Cohan wiped away tears when he recalled the mood of the Jewish community after its leader, the late “Haji” Habib Elghanian, was executed in May 1979 by the Iranian regime after being slapped with trumped up charges of spying for Israel and the United States.
“When they announced that Haji Habib was executed over the radio that morning it was as if the entire Jewish community of Iran had had a massive heart attack or stroke,” said Cohan, who served in the Central Jewish Committee, a national governing body for Iranian Jewry. “For two or three days Jews were in complete shock because they could not believe this man who had built mosques, hospitals, factories, buildings, and really helped Iran prosper, would be suddenly killed for no reason. Reality hit them hard because they were worried about their own fate in Iran.”
Cohan was arrested subsequently in 1985 on false charges of being a Zionist spy, then imprisoned for 269 days and sentenced to death by firing squad.
“I was given my last rites by a rabbi. I said goodbye to my wife and children, and had totally given up all hope of coming out of jail alive,” he said. “Luckily, due to the efforts of some brave French Jews and the United Nations, I was miraculously released. It’s an ordeal I’ll never forget for the rest of my life.”
During his interview, Nessah’s Rabbi David Shofet recalled a terrifying day when he and other Jewish leaders were rounded up and taken to meet with Ayatollah Ruhollah Khomeini, the Iranian regime’s newly arrived radical Islamic leader.
“About two or three miles from the place where Khomeini was staying, we were forced to get out and walk. When we arrived, the guards shouted at us ‘Everyone kneel before the leader!’ and we were all forced to kneel.”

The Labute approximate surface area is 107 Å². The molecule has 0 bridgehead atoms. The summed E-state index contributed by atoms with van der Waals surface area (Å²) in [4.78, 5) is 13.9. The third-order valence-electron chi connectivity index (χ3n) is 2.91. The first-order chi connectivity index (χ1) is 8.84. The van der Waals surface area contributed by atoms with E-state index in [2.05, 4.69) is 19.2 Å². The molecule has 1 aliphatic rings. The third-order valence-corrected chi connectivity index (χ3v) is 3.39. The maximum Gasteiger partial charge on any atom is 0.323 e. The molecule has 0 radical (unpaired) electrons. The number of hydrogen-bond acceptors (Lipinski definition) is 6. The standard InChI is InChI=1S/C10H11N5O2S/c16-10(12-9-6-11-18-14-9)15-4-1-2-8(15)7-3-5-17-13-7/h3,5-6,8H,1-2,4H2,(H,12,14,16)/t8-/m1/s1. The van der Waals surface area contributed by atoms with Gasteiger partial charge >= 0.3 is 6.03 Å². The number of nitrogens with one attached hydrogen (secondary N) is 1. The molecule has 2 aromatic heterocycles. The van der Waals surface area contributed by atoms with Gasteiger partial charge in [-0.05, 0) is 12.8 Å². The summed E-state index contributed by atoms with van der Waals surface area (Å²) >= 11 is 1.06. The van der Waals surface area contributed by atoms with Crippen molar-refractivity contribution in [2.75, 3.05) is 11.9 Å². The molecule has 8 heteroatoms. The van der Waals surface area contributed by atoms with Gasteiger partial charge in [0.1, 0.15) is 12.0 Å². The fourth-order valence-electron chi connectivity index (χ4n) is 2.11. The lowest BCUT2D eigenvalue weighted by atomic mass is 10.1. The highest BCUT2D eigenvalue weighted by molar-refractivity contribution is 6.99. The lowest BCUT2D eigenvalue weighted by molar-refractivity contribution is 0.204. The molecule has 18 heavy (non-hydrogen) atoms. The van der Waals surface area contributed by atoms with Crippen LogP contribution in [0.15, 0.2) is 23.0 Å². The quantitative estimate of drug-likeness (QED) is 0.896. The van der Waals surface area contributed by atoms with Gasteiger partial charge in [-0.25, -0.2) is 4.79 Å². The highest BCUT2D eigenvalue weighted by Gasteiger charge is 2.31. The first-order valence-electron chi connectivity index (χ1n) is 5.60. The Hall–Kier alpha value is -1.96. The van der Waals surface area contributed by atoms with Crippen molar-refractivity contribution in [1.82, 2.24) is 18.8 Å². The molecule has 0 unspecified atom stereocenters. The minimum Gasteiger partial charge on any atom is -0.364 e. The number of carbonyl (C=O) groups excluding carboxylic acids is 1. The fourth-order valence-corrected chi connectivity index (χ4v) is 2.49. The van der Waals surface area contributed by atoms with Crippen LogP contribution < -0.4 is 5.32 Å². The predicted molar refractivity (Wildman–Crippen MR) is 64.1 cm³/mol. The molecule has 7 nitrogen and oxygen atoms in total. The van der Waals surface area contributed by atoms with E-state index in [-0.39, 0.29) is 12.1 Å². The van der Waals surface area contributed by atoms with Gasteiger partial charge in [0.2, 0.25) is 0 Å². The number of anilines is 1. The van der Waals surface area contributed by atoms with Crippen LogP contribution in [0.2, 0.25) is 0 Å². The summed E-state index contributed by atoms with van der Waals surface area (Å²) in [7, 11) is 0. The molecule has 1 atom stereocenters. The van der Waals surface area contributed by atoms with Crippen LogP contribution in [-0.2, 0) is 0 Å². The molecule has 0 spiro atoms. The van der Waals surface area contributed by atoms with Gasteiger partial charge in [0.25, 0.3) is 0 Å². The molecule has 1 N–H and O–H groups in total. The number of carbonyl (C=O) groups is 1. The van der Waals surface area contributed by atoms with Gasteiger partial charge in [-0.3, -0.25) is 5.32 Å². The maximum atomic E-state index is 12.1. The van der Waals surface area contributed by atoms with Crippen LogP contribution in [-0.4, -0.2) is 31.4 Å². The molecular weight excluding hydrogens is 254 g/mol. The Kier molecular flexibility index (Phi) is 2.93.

Despite their initial willingness to open up about the persecution they faced before and after the Iranian Revolution, a few of the project’s participants displayed an uneasiness about releasing the footage that had just been recorded. Even after 30 years of exile from Iran, fear stemming from the brutal Islamic regime is still prevalent.
“Look, I don’t want what I just said on film about my participation in the Haganah 60 years ago in Israel to be shown in public,” demanded Masoud R., an Iranian Jewish man in his late 70s, who asked that his real name be withheld. “God only knows what lies the regime in Iran today would use this information for.”
Cohen also expressed some hesitation when speaking with The Journal about her late husband’s community activities nearly 50 years ago, even though he was a Hebrew school teacher. When asked for more details about her husband, she replied defensively, “It’s just not for publication, but I can tell you he helped the Jews of Iran and Israel during those critical years.”
Morgan Hakimi, Nessah’s former president and a psychology professor, said her community’s fear and anger over the circumstances of the Iranian Revolution, even after 30 years, is normal.
“There is no doubt that anger and sour memories are transferable to the new generation,” Hakimi said. “But I cannot think of any other immigrant Jewish group in the U.S. that has not had the same experiences of anti-Semitism from the countries they came from — so we are no different.”
For more information about Our Legacy Project, visit http://www.ourlegacyproject.org.